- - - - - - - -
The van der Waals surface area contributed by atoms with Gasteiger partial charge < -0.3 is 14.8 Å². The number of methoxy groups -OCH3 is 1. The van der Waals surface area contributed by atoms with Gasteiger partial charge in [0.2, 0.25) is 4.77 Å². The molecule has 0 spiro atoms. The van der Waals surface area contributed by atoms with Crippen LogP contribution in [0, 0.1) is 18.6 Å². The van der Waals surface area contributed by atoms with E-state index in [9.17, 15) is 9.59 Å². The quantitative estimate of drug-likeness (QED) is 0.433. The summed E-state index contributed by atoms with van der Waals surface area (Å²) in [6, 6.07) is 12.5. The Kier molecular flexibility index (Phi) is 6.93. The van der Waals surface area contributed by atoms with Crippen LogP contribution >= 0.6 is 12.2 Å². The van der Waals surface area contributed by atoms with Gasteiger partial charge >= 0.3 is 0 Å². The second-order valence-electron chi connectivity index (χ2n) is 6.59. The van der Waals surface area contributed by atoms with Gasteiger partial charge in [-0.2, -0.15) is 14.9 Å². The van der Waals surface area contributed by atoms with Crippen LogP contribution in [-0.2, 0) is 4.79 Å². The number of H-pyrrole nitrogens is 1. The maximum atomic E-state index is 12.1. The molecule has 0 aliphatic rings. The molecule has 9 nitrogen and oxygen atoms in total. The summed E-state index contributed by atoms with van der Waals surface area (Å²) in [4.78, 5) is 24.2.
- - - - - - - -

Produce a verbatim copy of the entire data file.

The van der Waals surface area contributed by atoms with Gasteiger partial charge < -0.3 is 14.8 Å². The number of methoxy groups -OCH3 is 1. The van der Waals surface area contributed by atoms with Gasteiger partial charge in [0.2, 0.25) is 4.77 Å². The molecule has 0 spiro atoms. The van der Waals surface area contributed by atoms with Crippen LogP contribution in [0, 0.1) is 18.6 Å². The van der Waals surface area contributed by atoms with E-state index in [9.17, 15) is 9.59 Å². The quantitative estimate of drug-likeness (QED) is 0.433. The summed E-state index contributed by atoms with van der Waals surface area (Å²) in [6, 6.07) is 12.5. The Kier molecular flexibility index (Phi) is 6.93. The van der Waals surface area contributed by atoms with Crippen LogP contribution >= 0.6 is 12.2 Å². The van der Waals surface area contributed by atoms with Gasteiger partial charge >= 0.3 is 0 Å². The second-order valence-electron chi connectivity index (χ2n) is 6.59. The van der Waals surface area contributed by atoms with Gasteiger partial charge in [-0.2, -0.15) is 14.9 Å². The van der Waals surface area contributed by atoms with Crippen LogP contribution in [-0.2, 0) is 4.79 Å². The number of H-pyrrole nitrogens is 1. The maximum atomic E-state index is 12.1. The molecule has 0 aliphatic rings. The molecule has 9 nitrogen and oxygen atoms in total. The summed E-state index contributed by atoms with van der Waals surface area (Å²) in [4.78, 5) is 24.2.